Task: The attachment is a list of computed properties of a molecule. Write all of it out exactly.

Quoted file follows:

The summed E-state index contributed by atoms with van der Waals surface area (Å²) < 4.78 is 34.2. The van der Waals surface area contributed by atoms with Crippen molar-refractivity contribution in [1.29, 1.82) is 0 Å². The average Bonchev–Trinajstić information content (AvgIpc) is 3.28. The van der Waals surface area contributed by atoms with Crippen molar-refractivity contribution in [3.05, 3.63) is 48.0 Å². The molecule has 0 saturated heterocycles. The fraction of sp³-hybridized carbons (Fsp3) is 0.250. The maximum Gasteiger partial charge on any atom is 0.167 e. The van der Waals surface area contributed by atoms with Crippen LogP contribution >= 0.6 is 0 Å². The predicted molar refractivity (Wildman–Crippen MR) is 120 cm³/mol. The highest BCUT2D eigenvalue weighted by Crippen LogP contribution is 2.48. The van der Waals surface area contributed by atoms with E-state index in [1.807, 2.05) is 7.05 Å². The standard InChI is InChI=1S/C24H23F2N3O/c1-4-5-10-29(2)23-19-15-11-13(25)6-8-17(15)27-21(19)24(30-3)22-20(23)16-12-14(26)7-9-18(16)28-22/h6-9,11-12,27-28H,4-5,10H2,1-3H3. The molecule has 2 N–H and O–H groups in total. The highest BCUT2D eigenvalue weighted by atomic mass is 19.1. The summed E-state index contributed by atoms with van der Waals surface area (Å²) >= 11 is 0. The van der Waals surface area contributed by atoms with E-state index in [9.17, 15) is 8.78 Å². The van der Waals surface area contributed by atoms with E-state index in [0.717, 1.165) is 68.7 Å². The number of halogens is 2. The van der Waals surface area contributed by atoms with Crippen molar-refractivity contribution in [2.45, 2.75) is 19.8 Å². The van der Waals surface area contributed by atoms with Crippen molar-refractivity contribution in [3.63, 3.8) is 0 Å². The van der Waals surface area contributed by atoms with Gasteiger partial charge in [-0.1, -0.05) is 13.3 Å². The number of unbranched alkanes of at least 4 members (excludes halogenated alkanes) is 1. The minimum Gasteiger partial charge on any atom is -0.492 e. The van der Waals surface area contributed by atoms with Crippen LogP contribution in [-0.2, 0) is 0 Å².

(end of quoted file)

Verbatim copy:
The summed E-state index contributed by atoms with van der Waals surface area (Å²) < 4.78 is 34.2. The van der Waals surface area contributed by atoms with Crippen molar-refractivity contribution in [1.29, 1.82) is 0 Å². The average Bonchev–Trinajstić information content (AvgIpc) is 3.28. The van der Waals surface area contributed by atoms with Crippen molar-refractivity contribution in [3.05, 3.63) is 48.0 Å². The molecule has 0 saturated heterocycles. The fraction of sp³-hybridized carbons (Fsp3) is 0.250. The maximum Gasteiger partial charge on any atom is 0.167 e. The van der Waals surface area contributed by atoms with Crippen LogP contribution >= 0.6 is 0 Å². The predicted molar refractivity (Wildman–Crippen MR) is 120 cm³/mol. The highest BCUT2D eigenvalue weighted by Crippen LogP contribution is 2.48. The van der Waals surface area contributed by atoms with E-state index in [1.807, 2.05) is 7.05 Å². The standard InChI is InChI=1S/C24H23F2N3O/c1-4-5-10-29(2)23-19-15-11-13(25)6-8-17(15)27-21(19)24(30-3)22-20(23)16-12-14(26)7-9-18(16)28-22/h6-9,11-12,27-28H,4-5,10H2,1-3H3. The molecule has 2 N–H and O–H groups in total. The highest BCUT2D eigenvalue weighted by atomic mass is 19.1. The summed E-state index contributed by atoms with van der Waals surface area (Å²) >= 11 is 0. The van der Waals surface area contributed by atoms with E-state index in [9.17, 15) is 8.78 Å². The van der Waals surface area contributed by atoms with E-state index in [0.717, 1.165) is 68.7 Å². The number of halogens is 2. The van der Waals surface area contributed by atoms with Crippen molar-refractivity contribution in [2.45, 2.75) is 19.8 Å². The van der Waals surface area contributed by atoms with Crippen molar-refractivity contribution in [3.63, 3.8) is 0 Å². The van der Waals surface area contributed by atoms with Gasteiger partial charge in [-0.1, -0.05) is 13.3 Å². The number of unbranched alkanes of at least 4 members (excludes halogenated alkanes) is 1. The minimum Gasteiger partial charge on any atom is -0.492 e. The van der Waals surface area contributed by atoms with Crippen LogP contribution in [-0.2, 0) is 0 Å².